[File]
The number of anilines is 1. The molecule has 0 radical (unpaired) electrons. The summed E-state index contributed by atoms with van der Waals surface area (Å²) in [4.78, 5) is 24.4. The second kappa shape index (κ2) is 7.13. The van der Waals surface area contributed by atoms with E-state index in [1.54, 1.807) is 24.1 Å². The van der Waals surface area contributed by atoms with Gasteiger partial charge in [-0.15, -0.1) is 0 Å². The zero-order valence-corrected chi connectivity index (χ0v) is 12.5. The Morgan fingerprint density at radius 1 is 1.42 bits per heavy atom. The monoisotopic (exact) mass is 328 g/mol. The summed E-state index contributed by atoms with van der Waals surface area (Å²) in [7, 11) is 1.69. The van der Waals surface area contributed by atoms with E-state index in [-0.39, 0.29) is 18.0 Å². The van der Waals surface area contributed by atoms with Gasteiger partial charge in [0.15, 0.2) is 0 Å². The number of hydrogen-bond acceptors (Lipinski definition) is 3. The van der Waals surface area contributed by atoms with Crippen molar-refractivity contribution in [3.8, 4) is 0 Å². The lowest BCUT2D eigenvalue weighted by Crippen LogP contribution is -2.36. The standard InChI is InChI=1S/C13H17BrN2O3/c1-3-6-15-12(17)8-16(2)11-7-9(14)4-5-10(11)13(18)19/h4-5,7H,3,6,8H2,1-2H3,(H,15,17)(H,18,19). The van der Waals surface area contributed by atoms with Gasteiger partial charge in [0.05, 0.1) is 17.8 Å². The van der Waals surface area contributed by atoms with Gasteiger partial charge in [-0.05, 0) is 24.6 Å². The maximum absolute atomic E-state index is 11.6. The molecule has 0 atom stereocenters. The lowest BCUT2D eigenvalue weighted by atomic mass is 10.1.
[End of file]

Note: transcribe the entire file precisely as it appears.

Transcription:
The number of anilines is 1. The molecule has 0 radical (unpaired) electrons. The summed E-state index contributed by atoms with van der Waals surface area (Å²) in [4.78, 5) is 24.4. The second kappa shape index (κ2) is 7.13. The van der Waals surface area contributed by atoms with E-state index in [1.54, 1.807) is 24.1 Å². The van der Waals surface area contributed by atoms with Gasteiger partial charge in [-0.15, -0.1) is 0 Å². The zero-order valence-corrected chi connectivity index (χ0v) is 12.5. The Morgan fingerprint density at radius 1 is 1.42 bits per heavy atom. The monoisotopic (exact) mass is 328 g/mol. The summed E-state index contributed by atoms with van der Waals surface area (Å²) in [7, 11) is 1.69. The van der Waals surface area contributed by atoms with E-state index in [-0.39, 0.29) is 18.0 Å². The van der Waals surface area contributed by atoms with Gasteiger partial charge in [0.15, 0.2) is 0 Å². The number of hydrogen-bond acceptors (Lipinski definition) is 3. The van der Waals surface area contributed by atoms with Crippen molar-refractivity contribution in [3.8, 4) is 0 Å². The lowest BCUT2D eigenvalue weighted by Crippen LogP contribution is -2.36. The standard InChI is InChI=1S/C13H17BrN2O3/c1-3-6-15-12(17)8-16(2)11-7-9(14)4-5-10(11)13(18)19/h4-5,7H,3,6,8H2,1-2H3,(H,15,17)(H,18,19). The van der Waals surface area contributed by atoms with Gasteiger partial charge in [0.05, 0.1) is 17.8 Å². The van der Waals surface area contributed by atoms with Gasteiger partial charge in [-0.05, 0) is 24.6 Å². The maximum absolute atomic E-state index is 11.6. The molecule has 0 atom stereocenters. The lowest BCUT2D eigenvalue weighted by atomic mass is 10.1.